Politics from the Palouse to Puget Sound

Monday, March 13, 2006

"Losing the touch and feel of democracy"

Gordon Forgey wrote the following editorial in the March 9 edition of the Whitman County Gazette:
Tuesday is election day. The ballot will be dominated by financial levies. Requests for additional funds range from school districts to a countywide effort to raise the sales tax to benefit emergency services.

From a historical perspective, this will be the last Whitman County election that is predominantly decided at the polls. From now on, the bulk of county voters will be assigned a new status: that of vote-by-mail.

After this election, ballots will be mailed to the voter and then mailed back. Voters, instead of proudly sliding the finished ballot into a lock box, will simply stamp an envelope and hope that the ballot gets to where it is supposed to go.

Voting traditionally took some time and required for most a trip to the polling place. There was a tactile satisfaction of making the trip, handling the ballot and marking the votes, all which made democracy a physical experience.

That will be a thing of the past. The county, able to afford a number of amenities and even a new elevator supposedly for disabled voters going to the auditor’s office, cannot or will not afford new voting machines. Thus the countywide vote-by-mail mandate.

Also gone will the [sic] the stalwart precinct workers, those regulars who election after election greeted voters and for one tremendously long day, made sure that the elections were run properly and that votes were properly cast. They helped make democracy a community event.

The issues in this ballot are enough to generate interest and voter response. The fact that this is the last chance to vote at the polls in the county should generate some response as well.

Take the kids on Tuesday.

It will be their last chance to sense and feel the traditional nature to voting.
I agree wholeheartedly with Mr. Forgey. Call me old fashioned, but I think voting should mean a little more than mailing in your water bill.

I don’t think, however, that the issue is the cost of new voting machines. I think the real problem is the cost vs. the return. Here in Pullman, 12 of 23 precincts are already vote-by-mail. Statewide, 70% of voters vote by mail. Voter turn out at polling places in off year, off-season elections can be extremely low. For example, in the September 2005 election, only two people cast their votes at the Presbyterian Church in Pullman. According to the Gazette, that election cost $54,000, $18,500 of which was billed to the city of Pullman.

Plus, there is the bandwagon factor. Since the legislature made it easier to for all-mail voting last year, jurisdictions all over the state have made the switch. Whitman was one of the only counties last November to still have polling places open. When voting by mail was approved here in December, only six other Washington counties had not done so yet.

In addition to that loss of a sense of civic involvement, I am also greatly concerned by the increased risk of election fraud.

For one thing, there is potential for ballots to be lost in the mail, thus disenfranchising that voter. A voter who recently moved can be mistakenly sent two ballots, a very real possibility in our college town. Others can cast ballots that were mailed to deceased voters. Instead of picture ID, now the only security will be comparing signatures on the mail-in ballot with the one on the voter registration form. This led to major problems in the disastrous 2004 gubernatorial election. Speaking of the 2004 election, misplaced mailed-in ballots were later found and allowed to be counted weeks after the results were certified.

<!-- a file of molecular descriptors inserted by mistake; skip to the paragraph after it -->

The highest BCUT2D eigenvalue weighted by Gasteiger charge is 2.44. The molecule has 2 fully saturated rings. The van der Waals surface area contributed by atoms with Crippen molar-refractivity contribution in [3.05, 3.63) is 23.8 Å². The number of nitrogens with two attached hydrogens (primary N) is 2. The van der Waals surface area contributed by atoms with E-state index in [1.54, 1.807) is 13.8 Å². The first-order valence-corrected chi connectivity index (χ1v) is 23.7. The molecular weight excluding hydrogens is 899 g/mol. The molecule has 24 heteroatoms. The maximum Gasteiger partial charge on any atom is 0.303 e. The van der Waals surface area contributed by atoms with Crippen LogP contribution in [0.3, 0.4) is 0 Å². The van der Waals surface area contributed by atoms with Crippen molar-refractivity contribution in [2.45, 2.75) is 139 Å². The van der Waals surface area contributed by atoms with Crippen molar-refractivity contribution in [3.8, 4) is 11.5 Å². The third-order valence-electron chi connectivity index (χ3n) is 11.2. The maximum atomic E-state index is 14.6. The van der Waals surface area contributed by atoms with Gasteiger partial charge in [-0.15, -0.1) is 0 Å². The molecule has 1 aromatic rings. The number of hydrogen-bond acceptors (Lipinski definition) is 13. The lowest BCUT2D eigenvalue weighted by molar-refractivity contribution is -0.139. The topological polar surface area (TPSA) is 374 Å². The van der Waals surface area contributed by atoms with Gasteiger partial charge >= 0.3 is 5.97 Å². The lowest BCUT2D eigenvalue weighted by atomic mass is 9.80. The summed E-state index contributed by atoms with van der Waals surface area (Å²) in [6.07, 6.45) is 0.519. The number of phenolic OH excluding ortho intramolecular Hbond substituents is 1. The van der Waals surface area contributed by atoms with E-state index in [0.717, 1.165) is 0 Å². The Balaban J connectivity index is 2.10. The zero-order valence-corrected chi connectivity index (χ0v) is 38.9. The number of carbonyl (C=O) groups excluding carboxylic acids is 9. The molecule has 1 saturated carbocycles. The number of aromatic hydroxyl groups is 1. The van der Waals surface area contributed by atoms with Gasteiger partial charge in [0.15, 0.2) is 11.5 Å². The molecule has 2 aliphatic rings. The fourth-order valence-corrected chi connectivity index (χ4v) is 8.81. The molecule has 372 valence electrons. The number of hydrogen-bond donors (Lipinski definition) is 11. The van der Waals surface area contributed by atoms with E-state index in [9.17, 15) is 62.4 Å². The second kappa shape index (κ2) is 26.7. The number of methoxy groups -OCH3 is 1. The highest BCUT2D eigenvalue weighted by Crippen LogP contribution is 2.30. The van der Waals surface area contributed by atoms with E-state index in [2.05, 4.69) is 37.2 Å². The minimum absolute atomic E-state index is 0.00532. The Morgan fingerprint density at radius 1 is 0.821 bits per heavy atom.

Having been an election observer last November, I know firsthand how valuable the efforts of the poll workers can be in ensuring that a valid ballot is cast. At the Presbyterian Church, half of the 50 or so ballots cast were provisional. Many voters did not know where (or if) they were registered to vote or what ward they lived in. How are election workers (mostly volunteers) going to sort through thousands of ballots under a deadline and resolve these types of issues? Even King County, with a large and full-time elections staff, is not confident enough yet to completely switch to all-mail voting.

So yes, go vote tomorrow and mourn. The apathy of the electorate has finally won.


April E. Coggins said...

Voter apathy indeed. We were voters #4 and #5 at 2:00 p.m.

Nuge said...

I, too, will miss poll voting. A few thoughts.

I do not like the idea of inserting the U.S. Postal Service between me and a local proposition. I do not like the concept of my ballot passing through many hands, possibly several cities, mail trucks and sorters before the elections staff starts to pass it around. I do not like the fact that I would have to pay postage for all this to occur.

With that, I will probably vote provisional or drop my ballot off at a site. I have voted provisional several times for convenience and curiosity. By the way, the drop off box at the Whitman County Auditor's Office is sometimes unlocked as it sits on the counter top during elections. I have expressed this concern to the staff, but it considers the box to be under supervision.

On security, to my knowledge a picture ID hasn't been required at the polls. I always use my voter registration card. I am from the South, where voter ID is a hot issue, so I feel odd showing my driver license to anyone besides DOL or a police officer who has pulled me over for a driving offense. For all other purposes, I use a passport.

The new statewide voter database, although it has real shortcomings, should help reduce duplicate ballots when people move. I've seen it in action, and it does an imperfect, but decent job of flagging duplicates. How they are corrected is another matter.

Anyway, thanks for reading the Gazette. It's pretty good paper, I think.